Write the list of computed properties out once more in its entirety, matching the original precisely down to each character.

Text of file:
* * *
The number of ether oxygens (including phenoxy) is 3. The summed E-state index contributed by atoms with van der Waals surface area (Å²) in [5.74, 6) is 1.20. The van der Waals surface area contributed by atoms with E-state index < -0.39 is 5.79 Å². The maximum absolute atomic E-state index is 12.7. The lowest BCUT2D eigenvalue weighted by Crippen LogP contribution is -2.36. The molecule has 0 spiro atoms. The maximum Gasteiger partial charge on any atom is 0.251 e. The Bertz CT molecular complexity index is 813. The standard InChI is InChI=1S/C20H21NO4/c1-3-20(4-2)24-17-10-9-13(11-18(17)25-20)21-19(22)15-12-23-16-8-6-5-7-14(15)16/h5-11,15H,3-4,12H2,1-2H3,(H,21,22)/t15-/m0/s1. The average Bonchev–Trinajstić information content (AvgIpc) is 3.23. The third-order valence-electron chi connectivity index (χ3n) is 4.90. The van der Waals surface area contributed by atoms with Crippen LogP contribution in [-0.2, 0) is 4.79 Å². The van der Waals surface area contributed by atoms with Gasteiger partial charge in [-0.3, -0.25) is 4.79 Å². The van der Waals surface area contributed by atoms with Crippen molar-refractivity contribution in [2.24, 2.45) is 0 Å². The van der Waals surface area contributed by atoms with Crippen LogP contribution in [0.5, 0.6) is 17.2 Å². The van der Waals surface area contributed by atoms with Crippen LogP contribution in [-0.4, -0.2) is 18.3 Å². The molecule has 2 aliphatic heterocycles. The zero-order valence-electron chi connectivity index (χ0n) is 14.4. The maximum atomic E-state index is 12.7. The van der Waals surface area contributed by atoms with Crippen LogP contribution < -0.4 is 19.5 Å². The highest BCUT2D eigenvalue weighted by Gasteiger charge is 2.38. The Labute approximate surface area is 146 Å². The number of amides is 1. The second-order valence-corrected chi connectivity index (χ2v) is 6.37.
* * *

The number of ether oxygens (including phenoxy) is 3. The summed E-state index contributed by atoms with van der Waals surface area (Å²) in [5.74, 6) is 1.20. The van der Waals surface area contributed by atoms with E-state index < -0.39 is 5.79 Å². The maximum absolute atomic E-state index is 12.7. The lowest BCUT2D eigenvalue weighted by Crippen LogP contribution is -2.36. The molecule has 0 spiro atoms. The maximum Gasteiger partial charge on any atom is 0.251 e. The Bertz CT molecular complexity index is 813. The standard InChI is InChI=1S/C20H21NO4/c1-3-20(4-2)24-17-10-9-13(11-18(17)25-20)21-19(22)15-12-23-16-8-6-5-7-14(15)16/h5-11,15H,3-4,12H2,1-2H3,(H,21,22)/t15-/m0/s1. The average Bonchev–Trinajstić information content (AvgIpc) is 3.23. The third-order valence-electron chi connectivity index (χ3n) is 4.90. The van der Waals surface area contributed by atoms with Crippen LogP contribution in [-0.2, 0) is 4.79 Å². The van der Waals surface area contributed by atoms with Gasteiger partial charge in [-0.3, -0.25) is 4.79 Å². The van der Waals surface area contributed by atoms with Crippen molar-refractivity contribution in [2.24, 2.45) is 0 Å². The van der Waals surface area contributed by atoms with Crippen LogP contribution in [0.5, 0.6) is 17.2 Å². The van der Waals surface area contributed by atoms with Crippen LogP contribution in [-0.4, -0.2) is 18.3 Å². The molecule has 2 aliphatic heterocycles. The zero-order valence-electron chi connectivity index (χ0n) is 14.4. The maximum atomic E-state index is 12.7. The van der Waals surface area contributed by atoms with Crippen LogP contribution < -0.4 is 19.5 Å². The highest BCUT2D eigenvalue weighted by Gasteiger charge is 2.38. The Labute approximate surface area is 146 Å². The number of amides is 1. The second-order valence-corrected chi connectivity index (χ2v) is 6.37.